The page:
A serious security flaw has been discovered in Greasemonkey, a widely used extension to the Mozilla Firefox browser.
The bug is the third annoyance affecting Firefox users in the space of only a few days, following a successful attack on the Spread Firefox marketing site, and a Firefox update that broke many third-party extensions.
Greasemonkey is an extension, or add-on, to Firefox that allows users to customise the sites they view using powerful scripting tools. The problem is that certain of Greasemonkey's functions are exposed in an insecure way, allowing them to be exploited by a malicious site.
Specifically, a site could read the contents of specific files on a user's system, or could list the contents of a user's hard drive, according to researchers. The bug affects any operating system running the extension. The bug is only exploitable if Greasemonkey is configured to run scripts on the malicious Web site, for example if the extension is set up to run on all sites the user browses.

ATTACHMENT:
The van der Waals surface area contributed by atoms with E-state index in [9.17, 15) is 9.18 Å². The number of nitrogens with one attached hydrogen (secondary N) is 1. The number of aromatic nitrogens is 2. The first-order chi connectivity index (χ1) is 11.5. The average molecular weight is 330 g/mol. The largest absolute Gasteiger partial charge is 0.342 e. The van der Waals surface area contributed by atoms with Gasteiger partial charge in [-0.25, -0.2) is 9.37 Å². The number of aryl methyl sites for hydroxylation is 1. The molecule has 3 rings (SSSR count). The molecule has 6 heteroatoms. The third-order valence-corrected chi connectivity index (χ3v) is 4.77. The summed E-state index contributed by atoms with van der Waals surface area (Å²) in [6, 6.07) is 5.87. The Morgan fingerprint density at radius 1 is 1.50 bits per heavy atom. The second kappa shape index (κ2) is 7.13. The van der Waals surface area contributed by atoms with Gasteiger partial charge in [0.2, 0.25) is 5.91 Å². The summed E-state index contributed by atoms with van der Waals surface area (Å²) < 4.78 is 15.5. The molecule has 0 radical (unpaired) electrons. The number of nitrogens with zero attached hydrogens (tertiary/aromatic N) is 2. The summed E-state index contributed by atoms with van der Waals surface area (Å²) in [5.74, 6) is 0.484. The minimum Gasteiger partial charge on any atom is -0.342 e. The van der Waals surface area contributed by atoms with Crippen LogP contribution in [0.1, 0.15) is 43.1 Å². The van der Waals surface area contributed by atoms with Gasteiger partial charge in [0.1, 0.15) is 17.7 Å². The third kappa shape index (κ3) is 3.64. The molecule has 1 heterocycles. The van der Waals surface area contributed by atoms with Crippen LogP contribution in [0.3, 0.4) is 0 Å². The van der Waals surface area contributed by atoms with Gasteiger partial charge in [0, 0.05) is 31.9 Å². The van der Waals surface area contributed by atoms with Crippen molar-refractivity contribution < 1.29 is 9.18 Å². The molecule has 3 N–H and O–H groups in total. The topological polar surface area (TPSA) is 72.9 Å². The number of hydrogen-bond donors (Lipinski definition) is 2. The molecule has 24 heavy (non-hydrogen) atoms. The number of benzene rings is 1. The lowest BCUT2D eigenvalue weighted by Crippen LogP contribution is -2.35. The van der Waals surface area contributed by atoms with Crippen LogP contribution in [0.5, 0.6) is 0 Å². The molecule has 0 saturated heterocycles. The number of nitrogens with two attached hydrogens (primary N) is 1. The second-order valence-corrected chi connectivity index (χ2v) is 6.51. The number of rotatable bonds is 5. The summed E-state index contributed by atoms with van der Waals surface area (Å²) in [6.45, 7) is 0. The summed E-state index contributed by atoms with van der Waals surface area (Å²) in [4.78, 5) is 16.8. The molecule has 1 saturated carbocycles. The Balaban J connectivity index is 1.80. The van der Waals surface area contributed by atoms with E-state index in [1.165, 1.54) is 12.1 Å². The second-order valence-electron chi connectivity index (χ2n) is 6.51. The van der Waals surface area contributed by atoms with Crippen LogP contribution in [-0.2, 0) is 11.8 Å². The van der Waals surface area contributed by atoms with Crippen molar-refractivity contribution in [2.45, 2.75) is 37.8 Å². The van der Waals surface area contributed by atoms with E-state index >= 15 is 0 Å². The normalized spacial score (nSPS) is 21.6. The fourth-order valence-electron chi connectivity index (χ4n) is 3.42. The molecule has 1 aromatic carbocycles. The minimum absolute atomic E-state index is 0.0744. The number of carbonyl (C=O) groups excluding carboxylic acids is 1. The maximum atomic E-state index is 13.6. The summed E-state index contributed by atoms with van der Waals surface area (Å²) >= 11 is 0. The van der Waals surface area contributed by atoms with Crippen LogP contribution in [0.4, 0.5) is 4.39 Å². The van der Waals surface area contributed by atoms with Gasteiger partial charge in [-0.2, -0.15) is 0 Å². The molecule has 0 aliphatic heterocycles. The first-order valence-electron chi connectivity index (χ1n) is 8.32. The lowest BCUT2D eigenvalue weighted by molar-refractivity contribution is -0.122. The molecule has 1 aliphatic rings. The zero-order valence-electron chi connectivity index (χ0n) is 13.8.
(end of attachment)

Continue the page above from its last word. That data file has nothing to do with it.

"Running a Greasemonkey script on a site can expose the contents of every file on your local hard drive to that site," wrote Mark Pilgrim, who discovered the flaw, in an email to the Greasemonkey mailing list this week. If users have configured the extension to run their scripts on any site they visit, this "can expose the contents of every file on your local hard drive to every site you visit".
Greasemonkey's developer advised users to upgrade to the most recent version, 0.3.5, which fixes the problem by disabling the tool's more advanced features. The bug affects all previous versions, researchers said.
Firefox doesn't have an equivalent of ActiveX, the component of Microsoft Internet Explorer that allows Web sites to run powerful scripts on a user's system, which is often used in attacks and in spyware. Firefox extensions can be as powerful as the developer likes, but cannot automatically install themselves as can ActiveX controls.